The need for better, faster, denser and farther reaching Wi-Fi is pretty obvious. People are already so reliant on Wi-Fi and the number of Wi-Fi connected devices they’re adding to their homes and offices seems endless.
Up in the 60 GHz band, 802.11ad (a.k.a. WiGig) and its follow-on, 802.11ay, will be doing their part to solve speed and connectivity crunches, too, says John Tryhub, VP of sales with Toronto’s Peraso, an early WiGig chipset player. While not everyone will need 802.11ad’s 8Gbps throughput and low latency, Wi-Fi Alliance WiGig-certified products have begun rolling out from the likes of Peraso, Dell and Qualcomm, and tri-band offerings will put 11ad to use when 2.5 and 5 GHz Wi-Fi isn’t cutting it for all devices or apps.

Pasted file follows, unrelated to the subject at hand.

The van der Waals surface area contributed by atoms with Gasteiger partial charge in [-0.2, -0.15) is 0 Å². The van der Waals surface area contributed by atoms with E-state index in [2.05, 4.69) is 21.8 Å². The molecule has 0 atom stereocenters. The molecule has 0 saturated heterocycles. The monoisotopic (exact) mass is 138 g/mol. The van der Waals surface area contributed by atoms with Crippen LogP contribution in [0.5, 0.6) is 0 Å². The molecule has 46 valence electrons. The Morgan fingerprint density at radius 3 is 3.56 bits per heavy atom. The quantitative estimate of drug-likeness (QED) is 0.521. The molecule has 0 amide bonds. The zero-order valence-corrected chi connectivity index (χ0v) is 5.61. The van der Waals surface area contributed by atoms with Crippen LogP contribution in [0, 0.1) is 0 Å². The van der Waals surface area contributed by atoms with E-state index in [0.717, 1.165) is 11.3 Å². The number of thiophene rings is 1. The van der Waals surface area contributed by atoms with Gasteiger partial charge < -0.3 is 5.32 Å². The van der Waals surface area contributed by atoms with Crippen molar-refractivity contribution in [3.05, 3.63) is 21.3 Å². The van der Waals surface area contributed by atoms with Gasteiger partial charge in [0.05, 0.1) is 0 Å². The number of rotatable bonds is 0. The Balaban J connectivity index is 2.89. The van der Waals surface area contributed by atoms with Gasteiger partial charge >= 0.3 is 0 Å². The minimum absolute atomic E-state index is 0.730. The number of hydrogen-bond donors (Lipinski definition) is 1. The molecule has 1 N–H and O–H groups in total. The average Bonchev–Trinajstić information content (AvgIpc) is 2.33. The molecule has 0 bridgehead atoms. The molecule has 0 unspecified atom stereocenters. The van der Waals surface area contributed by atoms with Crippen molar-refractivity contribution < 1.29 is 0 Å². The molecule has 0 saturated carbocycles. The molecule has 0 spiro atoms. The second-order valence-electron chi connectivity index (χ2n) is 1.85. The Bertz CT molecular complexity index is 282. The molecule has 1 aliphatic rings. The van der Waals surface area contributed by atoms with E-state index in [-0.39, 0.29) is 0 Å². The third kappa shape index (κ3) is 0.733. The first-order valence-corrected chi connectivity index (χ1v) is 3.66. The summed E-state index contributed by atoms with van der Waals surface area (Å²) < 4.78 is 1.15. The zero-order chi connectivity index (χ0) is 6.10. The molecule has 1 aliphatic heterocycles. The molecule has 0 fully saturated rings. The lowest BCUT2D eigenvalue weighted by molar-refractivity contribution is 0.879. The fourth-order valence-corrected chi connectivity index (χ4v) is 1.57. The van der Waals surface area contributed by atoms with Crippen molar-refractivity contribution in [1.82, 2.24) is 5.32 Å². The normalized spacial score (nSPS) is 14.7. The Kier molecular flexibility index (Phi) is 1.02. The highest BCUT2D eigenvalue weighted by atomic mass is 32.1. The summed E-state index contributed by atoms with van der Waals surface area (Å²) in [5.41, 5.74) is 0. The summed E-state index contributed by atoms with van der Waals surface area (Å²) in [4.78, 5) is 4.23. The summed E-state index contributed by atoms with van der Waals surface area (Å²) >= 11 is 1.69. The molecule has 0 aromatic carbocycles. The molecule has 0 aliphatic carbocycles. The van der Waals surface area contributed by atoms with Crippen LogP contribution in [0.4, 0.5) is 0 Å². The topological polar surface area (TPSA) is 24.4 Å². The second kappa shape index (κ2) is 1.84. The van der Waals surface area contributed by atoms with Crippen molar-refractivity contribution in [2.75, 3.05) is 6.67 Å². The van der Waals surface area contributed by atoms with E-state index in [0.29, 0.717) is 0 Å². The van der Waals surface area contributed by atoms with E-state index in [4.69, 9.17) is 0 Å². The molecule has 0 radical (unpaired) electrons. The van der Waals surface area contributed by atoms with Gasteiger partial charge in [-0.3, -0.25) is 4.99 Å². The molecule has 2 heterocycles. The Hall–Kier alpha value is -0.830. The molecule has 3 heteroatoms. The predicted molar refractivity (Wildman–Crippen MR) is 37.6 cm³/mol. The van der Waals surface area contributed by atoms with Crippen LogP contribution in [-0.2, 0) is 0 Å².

Having a fresh arsenal of Wi-Fi technologies at hand is increasingly important as more ambitious Wi-Fi networks get built. We’re talking beyond the home, beyond the office and into sprawling venues as large as the New York City subway system and well, across India.
Transit Wireless uses data analytics and deep packet inspection tools to track devices and how people are using the network — the sorts of information needed to improve the network and satisfy advertisers' needs. Though of course this requires a delicate balance between privacy and monetization.
The Wi-Fi Now event kicked off with a talk by Edgar Figueroa, head of the nearly 800-member strong Wi-Fi Alliance, and predictably, he celebrated the technology's success and "the understated role Wi-Fi plays in the broader context of the economy and connectivity" He touted the 8 billion Wi-Fi devices in use today and pointed out that in 2015, Wi-Fi crossed the threshold of carrying more than half of all internet traffic.
If You want to read more about the event, visit this link.